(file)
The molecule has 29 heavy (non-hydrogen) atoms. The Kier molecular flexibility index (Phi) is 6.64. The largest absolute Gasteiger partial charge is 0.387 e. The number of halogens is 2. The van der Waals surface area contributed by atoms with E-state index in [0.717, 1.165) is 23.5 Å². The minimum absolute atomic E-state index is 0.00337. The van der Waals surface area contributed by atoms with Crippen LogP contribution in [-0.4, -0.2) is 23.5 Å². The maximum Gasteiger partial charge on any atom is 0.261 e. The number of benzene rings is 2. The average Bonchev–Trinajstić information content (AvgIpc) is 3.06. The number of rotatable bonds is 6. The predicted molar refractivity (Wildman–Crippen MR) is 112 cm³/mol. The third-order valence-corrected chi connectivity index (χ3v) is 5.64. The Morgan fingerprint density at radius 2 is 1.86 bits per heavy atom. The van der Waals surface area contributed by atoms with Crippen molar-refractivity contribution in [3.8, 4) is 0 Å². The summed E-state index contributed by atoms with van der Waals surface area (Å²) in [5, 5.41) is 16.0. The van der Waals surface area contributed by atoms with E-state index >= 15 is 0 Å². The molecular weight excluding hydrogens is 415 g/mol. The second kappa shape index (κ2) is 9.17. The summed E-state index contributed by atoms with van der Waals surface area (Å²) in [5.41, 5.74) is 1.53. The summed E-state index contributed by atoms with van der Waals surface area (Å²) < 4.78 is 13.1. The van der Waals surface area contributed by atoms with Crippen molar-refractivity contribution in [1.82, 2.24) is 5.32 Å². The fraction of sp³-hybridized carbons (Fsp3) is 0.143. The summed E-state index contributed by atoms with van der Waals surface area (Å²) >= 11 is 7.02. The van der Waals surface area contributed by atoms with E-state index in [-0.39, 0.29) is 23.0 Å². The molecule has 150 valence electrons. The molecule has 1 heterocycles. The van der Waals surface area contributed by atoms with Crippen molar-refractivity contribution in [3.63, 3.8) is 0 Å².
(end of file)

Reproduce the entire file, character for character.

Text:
The molecule has 29 heavy (non-hydrogen) atoms. The Kier molecular flexibility index (Phi) is 6.64. The largest absolute Gasteiger partial charge is 0.387 e. The number of halogens is 2. The van der Waals surface area contributed by atoms with E-state index in [0.717, 1.165) is 23.5 Å². The minimum absolute atomic E-state index is 0.00337. The van der Waals surface area contributed by atoms with Crippen LogP contribution in [-0.4, -0.2) is 23.5 Å². The maximum Gasteiger partial charge on any atom is 0.261 e. The number of benzene rings is 2. The average Bonchev–Trinajstić information content (AvgIpc) is 3.06. The number of rotatable bonds is 6. The predicted molar refractivity (Wildman–Crippen MR) is 112 cm³/mol. The third-order valence-corrected chi connectivity index (χ3v) is 5.64. The Morgan fingerprint density at radius 2 is 1.86 bits per heavy atom. The van der Waals surface area contributed by atoms with Crippen molar-refractivity contribution in [3.8, 4) is 0 Å². The summed E-state index contributed by atoms with van der Waals surface area (Å²) in [5, 5.41) is 16.0. The van der Waals surface area contributed by atoms with E-state index >= 15 is 0 Å². The molecular weight excluding hydrogens is 415 g/mol. The second kappa shape index (κ2) is 9.17. The summed E-state index contributed by atoms with van der Waals surface area (Å²) in [5.41, 5.74) is 1.53. The summed E-state index contributed by atoms with van der Waals surface area (Å²) < 4.78 is 13.1. The van der Waals surface area contributed by atoms with Crippen molar-refractivity contribution in [1.82, 2.24) is 5.32 Å². The fraction of sp³-hybridized carbons (Fsp3) is 0.143. The summed E-state index contributed by atoms with van der Waals surface area (Å²) >= 11 is 7.02. The van der Waals surface area contributed by atoms with E-state index in [-0.39, 0.29) is 23.0 Å². The molecule has 150 valence electrons. The molecule has 1 heterocycles. The van der Waals surface area contributed by atoms with Crippen molar-refractivity contribution in [3.63, 3.8) is 0 Å².